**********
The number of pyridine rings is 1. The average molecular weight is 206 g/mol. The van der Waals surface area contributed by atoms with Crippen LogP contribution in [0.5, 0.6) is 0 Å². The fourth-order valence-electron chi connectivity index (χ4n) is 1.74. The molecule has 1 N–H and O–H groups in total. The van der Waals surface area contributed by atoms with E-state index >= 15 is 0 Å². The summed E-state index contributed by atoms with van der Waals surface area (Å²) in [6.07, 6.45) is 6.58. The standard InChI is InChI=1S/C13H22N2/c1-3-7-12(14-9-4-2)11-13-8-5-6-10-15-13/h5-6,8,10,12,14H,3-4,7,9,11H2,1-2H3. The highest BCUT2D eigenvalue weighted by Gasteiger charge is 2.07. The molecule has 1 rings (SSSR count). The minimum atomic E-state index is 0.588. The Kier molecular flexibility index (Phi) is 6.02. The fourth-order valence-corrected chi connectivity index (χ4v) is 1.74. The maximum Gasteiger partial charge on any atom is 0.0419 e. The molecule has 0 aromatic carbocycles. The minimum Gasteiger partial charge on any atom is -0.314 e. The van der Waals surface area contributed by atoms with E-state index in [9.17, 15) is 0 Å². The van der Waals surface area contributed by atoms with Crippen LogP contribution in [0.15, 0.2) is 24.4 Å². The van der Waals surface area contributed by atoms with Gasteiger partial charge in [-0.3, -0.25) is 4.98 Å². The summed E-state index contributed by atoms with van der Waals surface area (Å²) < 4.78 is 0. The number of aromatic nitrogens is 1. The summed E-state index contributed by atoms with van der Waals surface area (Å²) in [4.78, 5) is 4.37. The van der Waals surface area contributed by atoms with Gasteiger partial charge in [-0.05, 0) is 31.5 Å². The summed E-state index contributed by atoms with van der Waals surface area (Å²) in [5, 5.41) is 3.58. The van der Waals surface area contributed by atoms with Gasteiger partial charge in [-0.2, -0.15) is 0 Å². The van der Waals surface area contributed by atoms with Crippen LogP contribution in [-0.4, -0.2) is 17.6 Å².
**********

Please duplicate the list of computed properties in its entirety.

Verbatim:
The number of pyridine rings is 1. The average molecular weight is 206 g/mol. The van der Waals surface area contributed by atoms with Crippen LogP contribution in [0.5, 0.6) is 0 Å². The fourth-order valence-electron chi connectivity index (χ4n) is 1.74. The molecule has 1 N–H and O–H groups in total. The van der Waals surface area contributed by atoms with E-state index >= 15 is 0 Å². The summed E-state index contributed by atoms with van der Waals surface area (Å²) in [6.07, 6.45) is 6.58. The standard InChI is InChI=1S/C13H22N2/c1-3-7-12(14-9-4-2)11-13-8-5-6-10-15-13/h5-6,8,10,12,14H,3-4,7,9,11H2,1-2H3. The highest BCUT2D eigenvalue weighted by Gasteiger charge is 2.07. The molecule has 1 rings (SSSR count). The minimum atomic E-state index is 0.588. The Kier molecular flexibility index (Phi) is 6.02. The fourth-order valence-corrected chi connectivity index (χ4v) is 1.74. The maximum Gasteiger partial charge on any atom is 0.0419 e. The molecule has 0 aromatic carbocycles. The minimum Gasteiger partial charge on any atom is -0.314 e. The van der Waals surface area contributed by atoms with E-state index in [9.17, 15) is 0 Å². The van der Waals surface area contributed by atoms with Crippen LogP contribution in [0.15, 0.2) is 24.4 Å². The van der Waals surface area contributed by atoms with Gasteiger partial charge in [-0.3, -0.25) is 4.98 Å². The summed E-state index contributed by atoms with van der Waals surface area (Å²) < 4.78 is 0. The number of aromatic nitrogens is 1. The summed E-state index contributed by atoms with van der Waals surface area (Å²) in [4.78, 5) is 4.37. The van der Waals surface area contributed by atoms with Gasteiger partial charge in [-0.05, 0) is 31.5 Å². The summed E-state index contributed by atoms with van der Waals surface area (Å²) in [5, 5.41) is 3.58. The van der Waals surface area contributed by atoms with Gasteiger partial charge in [-0.2, -0.15) is 0 Å². The van der Waals surface area contributed by atoms with Crippen LogP contribution in [-0.4, -0.2) is 17.6 Å².